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Hoyt Lake grand staircase to be restored, among other Olmsted system improvements

Hoyt Lake grand staircase to be restored, among other Olmsted system improvements

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Hoyt Lake stairs

The grand stairs at Hoyt Lake in Delaware Park are in bad shape and will begin being restored later this year. Pictured on Thursday, April 29, 2021. 

The grand staircase to Hoyt Lake in Delaware Park hasn't been so grand for a while.

That's expected to change. The Buffalo Olmsted Parks Conservancy expects to begin restoring the granite stairs later this year. The stairs near Lincoln Parkway were installed around the time of the 1901 Pan-American Exposition.

The $700,000 restoration is expected to be completed in 2022, which will mark the 200th anniversary of landscape architect Frederick Law Olmsted's birth.

"It's one of the oldest original features in the park, so it has a lot of significance," said Stephanie Crockatt, the conservancy's executive director.

A $350,000 matching grant from the Ralph C. Wilson Jr. Foundation will help fund the restoration, one of several projects this year throughout the Olmsted park system.

Reconstructing asphalt pathways began this week in Delaware Park's Rumsey Woods. Workers are at the same time exposing historic cobblestone gutters that line both sides of the pathway leading under the Ivy Bridge.

"We are unearthing this drainage system that's been buried under grass and muck and silt for the last few decades, and restoring them to their original design," said Greg Robinson, director of park administration.

Fly through the Delaware Park Japanese Garden, where cherry trees from Kanazawa, Japan, Buffalo's sister city, are in full bloom. The sacred blossoms, known in Japan as Sakura, welcome the arrival of spring and are cherished as a symbol of the beauty and brevity of human life.

It's the latest phase that began with the restoration of a shelter building at Rumsey and Delaware Avenue. That was followed by a reconstructed pathway from the shelter, adjacent to the Rumsey soccer field, leading to the bottom of Shakespeare Hill and Hoyt Lake.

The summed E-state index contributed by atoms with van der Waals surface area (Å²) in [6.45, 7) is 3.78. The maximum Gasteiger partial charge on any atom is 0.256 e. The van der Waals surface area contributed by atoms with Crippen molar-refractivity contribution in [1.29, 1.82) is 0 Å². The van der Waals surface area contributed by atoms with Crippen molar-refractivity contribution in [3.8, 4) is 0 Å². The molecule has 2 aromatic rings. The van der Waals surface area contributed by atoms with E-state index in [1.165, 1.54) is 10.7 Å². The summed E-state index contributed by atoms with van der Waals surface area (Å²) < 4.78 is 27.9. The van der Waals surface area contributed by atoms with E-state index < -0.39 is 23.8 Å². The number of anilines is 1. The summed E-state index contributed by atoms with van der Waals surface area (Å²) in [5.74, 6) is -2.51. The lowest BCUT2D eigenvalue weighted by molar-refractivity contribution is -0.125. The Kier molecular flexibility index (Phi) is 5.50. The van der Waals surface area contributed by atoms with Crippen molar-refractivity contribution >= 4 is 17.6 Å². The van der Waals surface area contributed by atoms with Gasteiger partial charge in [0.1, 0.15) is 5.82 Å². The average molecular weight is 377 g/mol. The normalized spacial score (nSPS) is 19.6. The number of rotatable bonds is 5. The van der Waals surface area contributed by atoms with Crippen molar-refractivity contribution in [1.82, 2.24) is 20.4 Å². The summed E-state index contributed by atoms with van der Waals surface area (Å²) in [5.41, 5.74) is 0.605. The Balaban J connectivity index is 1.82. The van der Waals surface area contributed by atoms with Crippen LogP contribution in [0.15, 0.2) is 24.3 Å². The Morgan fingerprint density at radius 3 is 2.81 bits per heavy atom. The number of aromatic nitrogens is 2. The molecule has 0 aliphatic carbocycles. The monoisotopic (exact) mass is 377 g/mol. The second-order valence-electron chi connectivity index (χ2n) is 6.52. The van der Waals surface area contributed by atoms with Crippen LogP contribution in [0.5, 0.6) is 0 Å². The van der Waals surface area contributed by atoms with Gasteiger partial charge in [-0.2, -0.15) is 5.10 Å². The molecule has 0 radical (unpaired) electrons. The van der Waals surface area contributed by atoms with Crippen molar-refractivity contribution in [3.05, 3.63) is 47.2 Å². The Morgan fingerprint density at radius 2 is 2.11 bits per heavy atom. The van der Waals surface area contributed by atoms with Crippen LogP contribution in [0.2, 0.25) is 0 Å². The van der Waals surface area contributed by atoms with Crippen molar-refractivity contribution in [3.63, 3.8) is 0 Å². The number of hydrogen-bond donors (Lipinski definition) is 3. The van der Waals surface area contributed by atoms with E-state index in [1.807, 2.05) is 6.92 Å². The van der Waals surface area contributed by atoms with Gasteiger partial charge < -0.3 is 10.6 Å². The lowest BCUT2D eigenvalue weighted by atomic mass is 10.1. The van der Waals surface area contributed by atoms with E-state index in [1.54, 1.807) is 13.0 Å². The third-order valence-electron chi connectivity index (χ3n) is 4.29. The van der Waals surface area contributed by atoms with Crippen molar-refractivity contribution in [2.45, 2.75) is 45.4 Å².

The Wilson Foundation provided a matching grant of $171,700 for that project.

Martin Luther King Park is getting new paths, lighting, benches and safety upgrades.

Structural repairs have been made to the park's Lord & Burnham greenhouse, where 12,000 to 15,000 plants are grown every year for the Olmsted parks.

Renovations have also been made to interior spaces in the nearby comfort station, and to the roof on the potting shed. Still, more remains to be done: An engineering assessment revealed it will cost $5 million to make all of the necessary repairs to the greenhouse and comfort station in coming years.

"There's been a lot of deferred maintenance over the years," Robinson said. 

The City of Buffalo is renovating the casino building at MLK Park to allow for a restaurant on the second floor. New pathways for delivery vehicles are being built on the basin side of the park.

At Cazenovia Park, an old asphalt pathway is being replaced at the top of the bank along the creek on the west side of the park.

On the West Side, Prospect Park is getting new pathways and benches.

"It was time to make a significant investment in that park because it hasn't had any, really, in decades," said Brian Dold, the conservancy's director of planning and advocacy.

The park system will also see updated park signs and more outdoor interpretive information beginning later in the year.

Crockatt said the parks saw a 40% increase in visitors during the pandemic, based on anecdotal information, the amount of trash collected and digital engagement.

That's also created a need for more volunteers, she said.

"Over this pandemic year, with more people out in the parks and keeping their health up, it has taken a toll on the parks," Crockatt said. "It's been harder to get groups together to help care for the parks. We are going to try to ramp that up this spring."

A new group, Young Professionals for Olmsted Parks, has begun with the conservancy's hope that it will lead to future involvement and support.

The conservancy is also still trying to balance people's outdoor needs with Covid-19 precautions.

Video programs are running daily on the website through May 2 showing the cherry blossoms at the Japanese Garden in order to reduce crowds gathering there.

Mark Sommer covers preservation, development, the waterfront, culture and more. He's also a former arts editor at The News. 

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